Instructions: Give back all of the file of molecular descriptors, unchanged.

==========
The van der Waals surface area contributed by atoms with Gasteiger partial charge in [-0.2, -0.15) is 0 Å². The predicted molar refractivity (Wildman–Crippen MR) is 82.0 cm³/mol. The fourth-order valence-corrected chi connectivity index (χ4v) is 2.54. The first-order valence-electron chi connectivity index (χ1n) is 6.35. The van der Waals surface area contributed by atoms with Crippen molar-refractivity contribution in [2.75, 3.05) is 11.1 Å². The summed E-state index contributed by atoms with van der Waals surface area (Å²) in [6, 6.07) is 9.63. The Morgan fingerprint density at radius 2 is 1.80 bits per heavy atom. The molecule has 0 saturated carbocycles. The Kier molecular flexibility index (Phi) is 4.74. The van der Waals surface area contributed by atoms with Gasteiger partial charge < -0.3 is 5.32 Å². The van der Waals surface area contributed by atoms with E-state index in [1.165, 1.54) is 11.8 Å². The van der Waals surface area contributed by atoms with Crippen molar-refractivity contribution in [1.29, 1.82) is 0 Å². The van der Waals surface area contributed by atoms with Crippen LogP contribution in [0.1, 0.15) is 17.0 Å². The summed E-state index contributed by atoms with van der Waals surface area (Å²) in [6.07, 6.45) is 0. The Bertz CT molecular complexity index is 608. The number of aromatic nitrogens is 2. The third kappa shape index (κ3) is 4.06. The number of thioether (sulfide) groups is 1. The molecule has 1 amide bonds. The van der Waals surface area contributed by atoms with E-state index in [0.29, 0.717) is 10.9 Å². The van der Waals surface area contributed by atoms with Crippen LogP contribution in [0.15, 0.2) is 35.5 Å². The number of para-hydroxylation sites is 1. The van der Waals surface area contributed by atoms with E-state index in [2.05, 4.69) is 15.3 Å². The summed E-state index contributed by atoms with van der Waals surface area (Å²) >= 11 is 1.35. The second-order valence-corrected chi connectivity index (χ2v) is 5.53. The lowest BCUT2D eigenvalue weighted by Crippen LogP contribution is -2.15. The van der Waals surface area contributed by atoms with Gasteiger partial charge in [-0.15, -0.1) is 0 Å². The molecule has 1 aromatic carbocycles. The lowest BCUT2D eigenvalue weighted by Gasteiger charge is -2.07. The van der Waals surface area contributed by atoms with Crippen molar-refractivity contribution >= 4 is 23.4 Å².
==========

The van der Waals surface area contributed by atoms with Gasteiger partial charge in [-0.2, -0.15) is 0 Å². The predicted molar refractivity (Wildman–Crippen MR) is 82.0 cm³/mol. The fourth-order valence-corrected chi connectivity index (χ4v) is 2.54. The first-order valence-electron chi connectivity index (χ1n) is 6.35. The van der Waals surface area contributed by atoms with Crippen molar-refractivity contribution in [2.75, 3.05) is 11.1 Å². The summed E-state index contributed by atoms with van der Waals surface area (Å²) in [6, 6.07) is 9.63. The Morgan fingerprint density at radius 2 is 1.80 bits per heavy atom. The molecule has 0 saturated carbocycles. The Kier molecular flexibility index (Phi) is 4.74. The van der Waals surface area contributed by atoms with Gasteiger partial charge < -0.3 is 5.32 Å². The van der Waals surface area contributed by atoms with E-state index in [1.165, 1.54) is 11.8 Å². The van der Waals surface area contributed by atoms with Crippen molar-refractivity contribution in [1.29, 1.82) is 0 Å². The van der Waals surface area contributed by atoms with Crippen LogP contribution in [0.1, 0.15) is 17.0 Å². The summed E-state index contributed by atoms with van der Waals surface area (Å²) in [6.07, 6.45) is 0. The Bertz CT molecular complexity index is 608. The number of aromatic nitrogens is 2. The third kappa shape index (κ3) is 4.06. The number of thioether (sulfide) groups is 1. The molecule has 1 amide bonds. The van der Waals surface area contributed by atoms with E-state index in [0.29, 0.717) is 10.9 Å². The van der Waals surface area contributed by atoms with Crippen LogP contribution in [0.15, 0.2) is 35.5 Å². The number of para-hydroxylation sites is 1. The van der Waals surface area contributed by atoms with E-state index in [2.05, 4.69) is 15.3 Å². The summed E-state index contributed by atoms with van der Waals surface area (Å²) >= 11 is 1.35. The second-order valence-corrected chi connectivity index (χ2v) is 5.53. The lowest BCUT2D eigenvalue weighted by Crippen LogP contribution is -2.15. The van der Waals surface area contributed by atoms with Gasteiger partial charge in [-0.15, -0.1) is 0 Å². The molecule has 1 aromatic carbocycles. The lowest BCUT2D eigenvalue weighted by Gasteiger charge is -2.07. The van der Waals surface area contributed by atoms with Crippen molar-refractivity contribution >= 4 is 23.4 Å².